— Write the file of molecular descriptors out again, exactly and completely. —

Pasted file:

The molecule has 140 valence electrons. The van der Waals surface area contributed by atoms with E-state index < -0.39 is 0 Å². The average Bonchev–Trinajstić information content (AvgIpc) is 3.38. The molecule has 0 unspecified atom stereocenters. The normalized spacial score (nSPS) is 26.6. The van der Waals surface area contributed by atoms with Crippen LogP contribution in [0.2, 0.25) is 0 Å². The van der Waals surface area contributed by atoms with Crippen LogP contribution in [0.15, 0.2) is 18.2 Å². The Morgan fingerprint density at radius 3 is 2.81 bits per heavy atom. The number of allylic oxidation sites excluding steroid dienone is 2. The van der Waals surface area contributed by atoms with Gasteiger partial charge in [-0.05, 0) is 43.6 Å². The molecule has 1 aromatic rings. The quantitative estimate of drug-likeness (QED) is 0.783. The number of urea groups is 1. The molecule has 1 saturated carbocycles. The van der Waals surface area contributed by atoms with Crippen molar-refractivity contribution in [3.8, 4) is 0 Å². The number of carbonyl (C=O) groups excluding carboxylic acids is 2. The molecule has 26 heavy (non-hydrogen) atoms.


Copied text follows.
The molecule has 140 valence electrons. The van der Waals surface area contributed by atoms with E-state index < -0.39 is 0 Å². The average Bonchev–Trinajstić information content (AvgIpc) is 3.38. The molecule has 0 unspecified atom stereocenters. The normalized spacial score (nSPS) is 26.6. The van der Waals surface area contributed by atoms with Crippen LogP contribution in [0.2, 0.25) is 0 Å². The van der Waals surface area contributed by atoms with Crippen LogP contribution in [0.15, 0.2) is 18.2 Å². The Morgan fingerprint density at radius 3 is 2.81 bits per heavy atom. The number of allylic oxidation sites excluding steroid dienone is 2. The van der Waals surface area contributed by atoms with Gasteiger partial charge in [-0.05, 0) is 43.6 Å². The molecule has 1 aromatic rings. The quantitative estimate of drug-likeness (QED) is 0.783. The number of urea groups is 1. The molecule has 1 saturated carbocycles. The van der Waals surface area contributed by atoms with Crippen molar-refractivity contribution in [3.8, 4) is 0 Å². The number of carbonyl (C=O) groups excluding carboxylic acids is 2. The molecule has 26 heavy (non-hydrogen) atoms.